MEEP PhD student Martyna Molak has won the Faculty of Science Postgraduate Research Prize for Outstanding Academic Achievement. This prize was awarded for her research into estimating evolutionary rates and timescales using ancient DNA.
Martyna has also been awarded a scholarship from the Winton Charitable Foundation. This scholarship supports student projects that span both mathematics and biology.
“The scholarships are an excellent opportunity to collaborate with academics from the School of Mathematics and Statistics,” said biology student Joshua Christie. “Hopefully this holistic approach will generate more illuminating findings than could be obtained by either biological experiments or mathematical modelling alone.”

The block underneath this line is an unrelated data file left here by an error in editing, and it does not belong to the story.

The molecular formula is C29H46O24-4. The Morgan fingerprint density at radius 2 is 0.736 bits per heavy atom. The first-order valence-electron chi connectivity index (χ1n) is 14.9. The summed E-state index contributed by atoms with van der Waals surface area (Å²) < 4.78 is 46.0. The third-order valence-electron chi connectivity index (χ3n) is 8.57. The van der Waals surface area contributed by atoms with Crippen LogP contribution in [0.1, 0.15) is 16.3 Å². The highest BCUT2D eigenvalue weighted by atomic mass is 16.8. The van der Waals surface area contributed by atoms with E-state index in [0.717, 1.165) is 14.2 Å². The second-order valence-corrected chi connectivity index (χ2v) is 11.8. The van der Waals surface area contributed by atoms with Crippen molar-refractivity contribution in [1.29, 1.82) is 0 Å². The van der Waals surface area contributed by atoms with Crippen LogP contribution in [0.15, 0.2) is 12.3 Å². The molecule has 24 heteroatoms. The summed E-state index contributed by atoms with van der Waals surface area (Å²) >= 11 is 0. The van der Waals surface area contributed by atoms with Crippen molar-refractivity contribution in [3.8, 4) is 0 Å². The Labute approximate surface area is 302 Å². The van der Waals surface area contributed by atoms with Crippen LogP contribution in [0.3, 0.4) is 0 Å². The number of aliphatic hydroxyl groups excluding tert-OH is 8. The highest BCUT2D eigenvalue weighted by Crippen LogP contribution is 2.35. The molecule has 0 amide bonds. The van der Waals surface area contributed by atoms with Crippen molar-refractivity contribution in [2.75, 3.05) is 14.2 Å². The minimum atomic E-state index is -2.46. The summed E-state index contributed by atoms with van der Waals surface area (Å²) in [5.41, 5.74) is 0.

Martyna is working on “Developing a theoretical framework for studies of ancient DNA”, and is supervised by Associate Professor Simon Ho.
DNA extracted from ancient specimens such as mummified tissues, preserved plants and permafrost cores is termed ‘ancient DNA’. This ancient DNA is used to study evolution but its usefulness can be limited by damage due to time and exposure. “I am exploring the possibilities and limits of evolutionary inference using DNA extracted from ancient materials,” explained Martyna. “My project elaborates theoretical framework for ancient DNA studies.”
“I am investigating how different aspects of ancient DNA, such as post-mortem damage, uncertainty in estimating ages of samples and scarcity of ancient DNA sequences, can affect the reliability of evolutionary studies which incorporate such samples.” Martyna is using statistical methods, mathematical models and computer simulations to quantify these effects and provide guidelines for designing future ancient DNA analyses.
“I feel so honoured by being awarded the Winton Charitable Trust top-up scholarship. It is very motivating receiving such recognition.”